Former South African President Rejects Sanctions Against Israel

June 21, 2015  

Former South African president F.W. de Klerk on Sunday said that sanctions against Israel would be “counterproductive,” The Associated Press (AP) reported.

The report quoted de Klerk as having told Israeli radio that comparisons between apartheid South Africa and Israel’s treatment of the Palestinians are “odious.” He added that he prefers “dialogue and negotiation as a way to get governments to change their attitudes.”

De Klerk was the last president under apartheid and, along with Nelson Mandela, ended its systematic racial discrimination.

He said the sanctions against South Africa “hurt the people they were intended to help,” according to AP.

De Klerk made similar comments last year, in the midst of an uproar over remarks attributed to U.S. Secretary of State John Kerry, that Israel would become “an apartheid state” if peace talks failed.

“There are many definitions of apartheid. I do not know what Mr. Kerry meant, but one should be careful about making comparisons,” said de Klerk at the time, adding, “From what I know of Israel, I do not think it’s a fair comparison.”

He continued, “I ​​would not call Israel an apartheid state. You have closed borders, but even the United States has closed borders and Mexicans cannot enter freely. There are Palestinians here with full rights and representation in the Knesset, there are no discriminatory laws against them. It’s not fair to call Israel an apartheid state. If Kerry said it, I think he made a mistake.”

Those who support boycotting goods made in Judea and Samaria often point to a similar campaign credited with having undermined white rule in South Africa. Israel rejects the comparison.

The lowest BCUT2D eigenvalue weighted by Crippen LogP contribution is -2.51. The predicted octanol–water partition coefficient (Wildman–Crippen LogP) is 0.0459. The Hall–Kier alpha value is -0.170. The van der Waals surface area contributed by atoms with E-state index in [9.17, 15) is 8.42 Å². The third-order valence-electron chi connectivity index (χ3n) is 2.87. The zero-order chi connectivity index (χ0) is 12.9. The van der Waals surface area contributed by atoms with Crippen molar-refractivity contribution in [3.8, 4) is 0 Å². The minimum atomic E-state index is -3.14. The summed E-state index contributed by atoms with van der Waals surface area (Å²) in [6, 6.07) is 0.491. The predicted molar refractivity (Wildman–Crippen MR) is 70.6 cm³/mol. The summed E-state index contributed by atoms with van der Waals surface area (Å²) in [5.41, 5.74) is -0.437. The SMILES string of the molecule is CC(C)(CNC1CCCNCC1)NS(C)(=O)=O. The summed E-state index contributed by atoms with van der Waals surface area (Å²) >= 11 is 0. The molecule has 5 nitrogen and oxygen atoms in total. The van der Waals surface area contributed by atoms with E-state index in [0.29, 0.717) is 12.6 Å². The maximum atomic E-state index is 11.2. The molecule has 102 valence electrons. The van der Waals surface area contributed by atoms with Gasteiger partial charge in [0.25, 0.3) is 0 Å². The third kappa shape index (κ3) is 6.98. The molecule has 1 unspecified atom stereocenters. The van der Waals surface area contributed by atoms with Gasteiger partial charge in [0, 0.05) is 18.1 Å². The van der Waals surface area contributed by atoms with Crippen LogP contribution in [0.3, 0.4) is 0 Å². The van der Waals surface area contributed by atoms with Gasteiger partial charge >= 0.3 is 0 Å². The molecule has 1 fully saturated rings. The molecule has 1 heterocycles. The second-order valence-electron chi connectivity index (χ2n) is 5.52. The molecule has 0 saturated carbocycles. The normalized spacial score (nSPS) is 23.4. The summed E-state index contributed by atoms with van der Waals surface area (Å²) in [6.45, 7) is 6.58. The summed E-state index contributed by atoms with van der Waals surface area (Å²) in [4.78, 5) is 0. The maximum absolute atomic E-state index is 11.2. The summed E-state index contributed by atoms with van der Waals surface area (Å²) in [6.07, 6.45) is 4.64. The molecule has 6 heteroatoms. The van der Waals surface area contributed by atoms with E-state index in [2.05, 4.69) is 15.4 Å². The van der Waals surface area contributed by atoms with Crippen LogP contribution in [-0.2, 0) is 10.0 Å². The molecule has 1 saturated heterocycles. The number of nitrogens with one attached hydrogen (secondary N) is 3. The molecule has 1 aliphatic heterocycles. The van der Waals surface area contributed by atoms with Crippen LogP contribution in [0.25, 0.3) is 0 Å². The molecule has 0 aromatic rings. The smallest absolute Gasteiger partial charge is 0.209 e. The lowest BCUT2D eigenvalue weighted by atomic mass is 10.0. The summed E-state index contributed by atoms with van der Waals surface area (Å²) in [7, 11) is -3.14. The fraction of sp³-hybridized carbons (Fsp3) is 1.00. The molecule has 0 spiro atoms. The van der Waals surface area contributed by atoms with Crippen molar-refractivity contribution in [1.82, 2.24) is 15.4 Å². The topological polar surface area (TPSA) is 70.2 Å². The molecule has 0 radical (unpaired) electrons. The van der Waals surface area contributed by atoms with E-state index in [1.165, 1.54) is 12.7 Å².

Despite the comments by de Klerk, anti-Israel sentiments have been prevalent for years in South Africa, which has frequently been critical of Israel and has claimed that it is applying a policy of “apartheid” towards Palestinian Arabs.

In one incident, the former South African ambassador to Israel rejected a symbolic gift from the Israeli government, planting trees in his honor in a national park named after South Africa.

He explained that Israeli policies which, he claims, discriminate against Arabs appeared to be reminiscent of his experiences under South Africa’s apartheid system.

South Africa’s Foreign Minister has in the past slammed Israel’s plans to build new homes in Jerusalem, saying she was “losing sleep” over the size of “Palestine”.

South Africa has also imposed rules requiring that goods imported from Judea, Samaria and eastern Jerusalem display special labels.

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